Now that Tiara’s condition had stabilized and she was attempting to relearn all the skills she once knew, the doctors started discussing moving her to a rehabilitation facility. I was hesitant to even consider such a move even though they told me eventually it was bound to happen whether I liked it or not as it was the best thing for Tiara. Ugh! Everything was starting to change and I wasn’t totally ready.
Of course while in the ICU she always had a nurse either in her room or stationed directly outside the door but that was all about to change. Living in the ICU is like living in a fish bowl. The whole front wall is glass so everyone can see in at all times. The great thing about living under a microscope is that I knew she was safe. If I was ever worried about Tiara, all I had to down was stand up and look through the glass at her nurse or poke my head out and someone would immediately help us. Suddenly as she got better the level of care she received started to decrease. I understood why she had to start sharing a nurse but I went into a state of panic when they told me she was going to be moved out of the ICU and put onto the “children’s floor”. I DID NOT WANT TO MOVE! I loved all the nurses and doctors in the ICU. I knew about their families, their boyfriends, the weddings they had recently attended, where they were going to school at night. I had developed a whole life with the doctors and nurses in the ICU and I felt really safe there and now after 7 weeks they wanted us to move. They put Tiara on the waiting list for an open bed on the floor but told us it would probably take a week. I prayed it would take 2 weeks.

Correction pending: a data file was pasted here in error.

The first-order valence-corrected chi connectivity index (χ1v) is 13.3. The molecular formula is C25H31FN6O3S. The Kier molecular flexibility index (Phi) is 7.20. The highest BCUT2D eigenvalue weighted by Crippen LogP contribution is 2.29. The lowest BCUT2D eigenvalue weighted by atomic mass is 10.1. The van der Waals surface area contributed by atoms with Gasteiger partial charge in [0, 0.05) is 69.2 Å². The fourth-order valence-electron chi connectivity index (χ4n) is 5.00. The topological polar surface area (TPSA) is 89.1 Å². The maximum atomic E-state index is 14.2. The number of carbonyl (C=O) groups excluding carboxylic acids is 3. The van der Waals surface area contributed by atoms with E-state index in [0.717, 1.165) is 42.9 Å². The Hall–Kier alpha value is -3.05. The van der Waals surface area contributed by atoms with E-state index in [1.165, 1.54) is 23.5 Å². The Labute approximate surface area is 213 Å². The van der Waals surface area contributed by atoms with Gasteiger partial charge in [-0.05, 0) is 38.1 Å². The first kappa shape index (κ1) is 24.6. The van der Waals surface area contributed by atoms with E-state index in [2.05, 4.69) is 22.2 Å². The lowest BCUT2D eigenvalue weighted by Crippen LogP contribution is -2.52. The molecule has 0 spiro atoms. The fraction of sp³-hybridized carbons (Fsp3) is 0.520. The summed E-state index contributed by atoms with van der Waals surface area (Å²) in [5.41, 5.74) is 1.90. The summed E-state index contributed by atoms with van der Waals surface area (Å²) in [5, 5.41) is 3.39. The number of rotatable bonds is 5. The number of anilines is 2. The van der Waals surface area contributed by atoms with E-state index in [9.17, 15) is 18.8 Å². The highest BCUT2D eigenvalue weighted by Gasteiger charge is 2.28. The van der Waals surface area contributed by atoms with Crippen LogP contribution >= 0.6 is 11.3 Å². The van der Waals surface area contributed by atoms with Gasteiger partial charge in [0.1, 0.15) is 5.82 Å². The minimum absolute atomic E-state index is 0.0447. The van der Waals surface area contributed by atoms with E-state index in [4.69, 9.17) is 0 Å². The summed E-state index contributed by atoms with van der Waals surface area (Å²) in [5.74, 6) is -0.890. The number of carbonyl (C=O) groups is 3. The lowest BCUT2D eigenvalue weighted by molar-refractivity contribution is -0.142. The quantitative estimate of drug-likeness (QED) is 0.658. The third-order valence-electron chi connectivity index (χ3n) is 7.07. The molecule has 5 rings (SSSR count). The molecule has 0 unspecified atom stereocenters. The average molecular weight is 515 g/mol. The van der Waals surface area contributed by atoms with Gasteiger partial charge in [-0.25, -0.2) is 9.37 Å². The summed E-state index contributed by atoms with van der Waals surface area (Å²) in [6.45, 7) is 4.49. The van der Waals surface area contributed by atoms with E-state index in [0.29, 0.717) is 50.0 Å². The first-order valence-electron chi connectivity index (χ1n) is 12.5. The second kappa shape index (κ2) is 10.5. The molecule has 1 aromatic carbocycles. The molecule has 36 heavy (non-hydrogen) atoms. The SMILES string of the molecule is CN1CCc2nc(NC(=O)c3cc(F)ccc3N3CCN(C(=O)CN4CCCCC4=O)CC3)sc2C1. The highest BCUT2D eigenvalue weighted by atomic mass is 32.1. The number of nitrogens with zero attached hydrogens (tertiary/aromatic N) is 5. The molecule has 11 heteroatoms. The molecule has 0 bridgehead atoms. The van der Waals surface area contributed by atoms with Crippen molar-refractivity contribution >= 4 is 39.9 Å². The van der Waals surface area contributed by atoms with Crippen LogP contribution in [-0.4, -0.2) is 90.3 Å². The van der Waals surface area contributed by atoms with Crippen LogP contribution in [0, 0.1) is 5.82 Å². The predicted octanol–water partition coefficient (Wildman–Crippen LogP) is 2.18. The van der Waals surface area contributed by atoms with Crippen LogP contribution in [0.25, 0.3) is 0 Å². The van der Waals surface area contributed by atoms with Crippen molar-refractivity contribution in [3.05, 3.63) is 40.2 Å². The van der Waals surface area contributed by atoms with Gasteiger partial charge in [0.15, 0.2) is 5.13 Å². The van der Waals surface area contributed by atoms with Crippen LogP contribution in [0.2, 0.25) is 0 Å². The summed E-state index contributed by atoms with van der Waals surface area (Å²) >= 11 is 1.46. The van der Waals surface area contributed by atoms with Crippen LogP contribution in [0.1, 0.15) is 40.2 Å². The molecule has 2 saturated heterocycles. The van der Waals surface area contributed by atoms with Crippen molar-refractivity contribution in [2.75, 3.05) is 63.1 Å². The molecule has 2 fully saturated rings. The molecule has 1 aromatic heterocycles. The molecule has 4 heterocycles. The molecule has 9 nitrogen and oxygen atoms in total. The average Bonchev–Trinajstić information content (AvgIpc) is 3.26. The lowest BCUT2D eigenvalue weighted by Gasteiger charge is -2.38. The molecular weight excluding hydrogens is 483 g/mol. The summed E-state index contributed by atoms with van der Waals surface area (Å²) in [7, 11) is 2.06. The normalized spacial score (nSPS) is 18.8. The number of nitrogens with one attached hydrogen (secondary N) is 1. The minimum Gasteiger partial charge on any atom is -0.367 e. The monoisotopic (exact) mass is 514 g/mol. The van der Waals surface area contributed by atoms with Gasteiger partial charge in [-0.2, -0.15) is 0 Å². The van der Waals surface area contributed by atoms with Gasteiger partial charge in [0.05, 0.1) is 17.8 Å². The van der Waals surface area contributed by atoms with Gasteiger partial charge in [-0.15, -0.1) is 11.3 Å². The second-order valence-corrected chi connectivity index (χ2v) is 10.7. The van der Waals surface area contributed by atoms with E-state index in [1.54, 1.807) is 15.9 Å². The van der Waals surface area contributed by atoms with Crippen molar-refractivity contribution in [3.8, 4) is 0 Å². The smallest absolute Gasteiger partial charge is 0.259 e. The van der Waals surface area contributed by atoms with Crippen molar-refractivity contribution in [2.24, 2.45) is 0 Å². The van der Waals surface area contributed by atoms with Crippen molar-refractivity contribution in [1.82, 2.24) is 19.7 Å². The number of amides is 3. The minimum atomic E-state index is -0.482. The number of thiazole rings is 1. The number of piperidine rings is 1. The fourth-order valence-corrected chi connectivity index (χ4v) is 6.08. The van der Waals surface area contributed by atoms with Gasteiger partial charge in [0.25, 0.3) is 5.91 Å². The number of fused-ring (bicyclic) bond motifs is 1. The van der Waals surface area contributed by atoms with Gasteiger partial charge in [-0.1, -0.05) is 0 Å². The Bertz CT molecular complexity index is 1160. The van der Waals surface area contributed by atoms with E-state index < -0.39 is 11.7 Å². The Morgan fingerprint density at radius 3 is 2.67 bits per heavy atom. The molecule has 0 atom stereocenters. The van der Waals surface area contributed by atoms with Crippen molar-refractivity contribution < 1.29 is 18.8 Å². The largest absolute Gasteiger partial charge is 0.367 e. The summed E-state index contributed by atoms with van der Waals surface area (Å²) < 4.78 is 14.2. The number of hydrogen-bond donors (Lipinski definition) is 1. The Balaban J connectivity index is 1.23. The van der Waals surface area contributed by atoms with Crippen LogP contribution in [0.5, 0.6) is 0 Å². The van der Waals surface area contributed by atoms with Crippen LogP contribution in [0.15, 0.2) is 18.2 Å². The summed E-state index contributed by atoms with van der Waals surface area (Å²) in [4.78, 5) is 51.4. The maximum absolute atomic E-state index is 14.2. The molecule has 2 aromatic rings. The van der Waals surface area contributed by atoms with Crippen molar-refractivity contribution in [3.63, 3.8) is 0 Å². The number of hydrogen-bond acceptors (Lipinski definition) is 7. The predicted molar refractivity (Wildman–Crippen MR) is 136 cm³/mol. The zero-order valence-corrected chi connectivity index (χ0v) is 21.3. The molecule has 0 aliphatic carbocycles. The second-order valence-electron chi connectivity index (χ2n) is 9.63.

The second day after they told me this, they came in at 5 o’clock at night and said “we got her a bed and we need to move her right away another kid is coming into the ICU and needs her bed.”